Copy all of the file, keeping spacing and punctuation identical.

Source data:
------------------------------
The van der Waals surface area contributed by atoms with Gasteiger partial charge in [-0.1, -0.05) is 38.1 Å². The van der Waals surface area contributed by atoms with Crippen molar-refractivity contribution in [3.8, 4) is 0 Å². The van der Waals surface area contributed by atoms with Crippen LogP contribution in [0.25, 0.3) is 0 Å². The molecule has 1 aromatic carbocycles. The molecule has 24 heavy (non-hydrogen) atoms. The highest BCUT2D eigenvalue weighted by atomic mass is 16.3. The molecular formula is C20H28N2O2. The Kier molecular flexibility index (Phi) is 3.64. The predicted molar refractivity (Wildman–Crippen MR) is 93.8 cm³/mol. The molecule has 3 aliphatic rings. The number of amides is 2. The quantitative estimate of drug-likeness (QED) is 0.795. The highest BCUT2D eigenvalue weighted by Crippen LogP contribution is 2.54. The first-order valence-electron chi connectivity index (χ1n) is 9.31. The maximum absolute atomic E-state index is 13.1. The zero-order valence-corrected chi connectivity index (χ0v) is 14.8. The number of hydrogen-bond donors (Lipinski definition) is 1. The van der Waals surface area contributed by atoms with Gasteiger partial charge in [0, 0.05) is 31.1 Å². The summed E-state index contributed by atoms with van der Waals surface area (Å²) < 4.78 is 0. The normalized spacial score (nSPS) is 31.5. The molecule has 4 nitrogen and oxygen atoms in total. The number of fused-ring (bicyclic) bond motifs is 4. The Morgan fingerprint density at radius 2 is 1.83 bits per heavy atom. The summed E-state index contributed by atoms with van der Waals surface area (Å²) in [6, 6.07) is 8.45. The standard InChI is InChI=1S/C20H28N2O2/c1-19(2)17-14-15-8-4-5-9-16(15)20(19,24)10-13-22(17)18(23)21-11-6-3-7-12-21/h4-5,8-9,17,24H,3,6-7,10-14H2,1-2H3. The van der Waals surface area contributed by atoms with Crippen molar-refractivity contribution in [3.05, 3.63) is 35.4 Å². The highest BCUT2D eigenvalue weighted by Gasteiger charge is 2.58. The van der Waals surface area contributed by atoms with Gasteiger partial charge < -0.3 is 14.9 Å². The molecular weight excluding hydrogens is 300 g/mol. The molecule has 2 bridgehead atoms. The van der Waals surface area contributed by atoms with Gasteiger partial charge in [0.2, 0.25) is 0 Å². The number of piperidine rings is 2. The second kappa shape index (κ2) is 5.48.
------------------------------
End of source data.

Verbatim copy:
The van der Waals surface area contributed by atoms with Gasteiger partial charge in [-0.1, -0.05) is 38.1 Å². The van der Waals surface area contributed by atoms with Crippen molar-refractivity contribution in [3.8, 4) is 0 Å². The van der Waals surface area contributed by atoms with Crippen LogP contribution in [0.25, 0.3) is 0 Å². The molecule has 1 aromatic carbocycles. The molecule has 24 heavy (non-hydrogen) atoms. The highest BCUT2D eigenvalue weighted by atomic mass is 16.3. The molecular formula is C20H28N2O2. The Kier molecular flexibility index (Phi) is 3.64. The predicted molar refractivity (Wildman–Crippen MR) is 93.8 cm³/mol. The molecule has 3 aliphatic rings. The number of amides is 2. The quantitative estimate of drug-likeness (QED) is 0.795. The highest BCUT2D eigenvalue weighted by Crippen LogP contribution is 2.54. The first-order valence-electron chi connectivity index (χ1n) is 9.31. The maximum absolute atomic E-state index is 13.1. The zero-order valence-corrected chi connectivity index (χ0v) is 14.8. The number of hydrogen-bond donors (Lipinski definition) is 1. The van der Waals surface area contributed by atoms with Gasteiger partial charge in [0, 0.05) is 31.1 Å². The summed E-state index contributed by atoms with van der Waals surface area (Å²) < 4.78 is 0. The normalized spacial score (nSPS) is 31.5. The molecule has 4 nitrogen and oxygen atoms in total. The number of fused-ring (bicyclic) bond motifs is 4. The Morgan fingerprint density at radius 2 is 1.83 bits per heavy atom. The summed E-state index contributed by atoms with van der Waals surface area (Å²) in [6, 6.07) is 8.45. The standard InChI is InChI=1S/C20H28N2O2/c1-19(2)17-14-15-8-4-5-9-16(15)20(19,24)10-13-22(17)18(23)21-11-6-3-7-12-21/h4-5,8-9,17,24H,3,6-7,10-14H2,1-2H3. The van der Waals surface area contributed by atoms with Crippen molar-refractivity contribution in [3.05, 3.63) is 35.4 Å². The highest BCUT2D eigenvalue weighted by Gasteiger charge is 2.58. The van der Waals surface area contributed by atoms with Gasteiger partial charge < -0.3 is 14.9 Å². The molecular weight excluding hydrogens is 300 g/mol. The molecule has 2 bridgehead atoms. The van der Waals surface area contributed by atoms with Gasteiger partial charge in [0.2, 0.25) is 0 Å². The number of piperidine rings is 2. The second kappa shape index (κ2) is 5.48.